You’ve heard of cases where celebrities die from dangerous drug combinations; Elvis Presley had 10 drug combinations in his system. But combined drug intoxication can happen to anyone if they are not careful.
A few years ago, the death of a man in New South Wales after his regular anti-psychotic medications, including clozapine, epilim, clonazepam and sodium valproate, were mixed with a high dose of Panadeine Forte, called for better drug toxicity education.
It’s easy if you’re taking just one type of medication but what happens if you are on a lot of medication? The situation can get more complicated when new medication is added on top of the ones you already have and let’s not forget supplements too. At the same time, you should also be aware of some food and drug combinations that are not recommended…
Grapefruit and Statins
It’s actually dangerous to take grapefruit with Statin medications such as Lipitor or Crestor. Grapefruit juice competes with the enzyme that is directly responsible for breaking down statin medications in your body. The enzyme, CYP3A4, lives in your liver and small intestine. Combined with grapefruit juice, the result is higher levels of the drug in your bloodstream and that can worsen side effects like muscle pain and weakness. “On statin medications, it is best to avoid to grapefruit juice completely,” says Stefanie Ferreri, a clinical professor at the University of North Carolina Eshelman School of Pharmacy.
Antidepressants & Methadone
“Antidepressants and methadone together can be a real problem,” says Dr Russell Jenkins of the Institute for Safe Medication Practices in the US. “Each drug can increase the sedative effect of the other.”
Coumadin & Ginseng OR Coumadin & Aspirin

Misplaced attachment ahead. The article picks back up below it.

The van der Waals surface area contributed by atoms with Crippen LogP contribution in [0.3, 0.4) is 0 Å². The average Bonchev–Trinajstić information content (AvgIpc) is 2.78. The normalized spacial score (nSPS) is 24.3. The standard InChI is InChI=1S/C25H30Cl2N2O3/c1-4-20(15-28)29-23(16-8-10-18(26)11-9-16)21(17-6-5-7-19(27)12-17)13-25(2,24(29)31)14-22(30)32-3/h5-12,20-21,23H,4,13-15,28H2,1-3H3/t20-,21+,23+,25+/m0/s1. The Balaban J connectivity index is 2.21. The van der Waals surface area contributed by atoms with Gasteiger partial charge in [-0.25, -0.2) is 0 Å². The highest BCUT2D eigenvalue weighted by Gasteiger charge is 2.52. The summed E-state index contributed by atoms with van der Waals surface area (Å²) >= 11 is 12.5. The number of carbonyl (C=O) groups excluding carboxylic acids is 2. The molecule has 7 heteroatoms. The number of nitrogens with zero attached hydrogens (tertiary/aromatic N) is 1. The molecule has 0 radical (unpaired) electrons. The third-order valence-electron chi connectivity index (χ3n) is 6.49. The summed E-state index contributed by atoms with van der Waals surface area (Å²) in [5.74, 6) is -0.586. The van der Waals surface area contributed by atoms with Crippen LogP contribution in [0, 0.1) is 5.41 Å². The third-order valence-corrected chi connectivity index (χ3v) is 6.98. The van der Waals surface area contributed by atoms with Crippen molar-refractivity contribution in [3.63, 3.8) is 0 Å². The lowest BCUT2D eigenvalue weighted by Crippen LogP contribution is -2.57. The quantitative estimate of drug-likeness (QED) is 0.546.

The blood thinner Coumadin, taken by people with blood clots or with heart valve conditions, shouldn’t be mixed with ginseng, says Jenkins. Nor should it be used with aspirin, says Matthew Grissinger, RPh, a pharmacist and education safety analyst at the Institute for Safe Medication Practices. “It’s an additive effect,” he says of the Coumadin-aspirin combination. “It increases your chance of internal bleeding or, if you get a cut on your finger, the blood won’t clot as quickly.”
Blood pressure medication & oral nasal decongestants
If you have elevated blood pressure, even if you’re on medication to control the pressure, you should not take over-the-counter oral nasal decongestants without talking first to your pharmacist or doctor, says Matthew. He says that the preparations can raise your pressure.
Orange Juice & Antihistamines
Orange juice is known for it’s health benefits but did you know that citrus foods can challenge how your body absorbs antihistamines? Orange juice can block the work of proteins that transport allergy medicines around your body, blocking absorption and reducing the drug’s effectiveness.
Kale, Licorice, & Blood-Thinners
If you’re on blood-thinning drugs like Coumadin or WarfarinKale, stay away from collard greens, spinach, broccoli and Brussels sprouts as the combination can cause a problem. Green leafy vegetables are rich in Vitamin K and can increase the risk of bleeding. And since Vitamin K naturally helps blood to clot, it can work against a blood-thinner’s job in your body.
Black licorice & Coumadin
Here’s another one if you’re on a blood-thinner. If you see the words “licorice extract” or “licorice root extract” on the ingredients, stay away. Black licorice can interfere with Coumadin it breaks down Coumadin too quickly and can increase your risk for blood clots.
How to avoid dangerous drug combinations?
1. If your doctor prescribes new medication, inform him on the medication and supplements that you are currently on. Keep a copy of the script or a list of meds in your bag handy.
2. Before taking new supplements, ask the pharmacist if it will counteract with the medication and other supplements which you might be taking.
3. Make sure you read and understand the instructions your doctor has given you on medication intake. If not, don’t be shy to ask again and double check.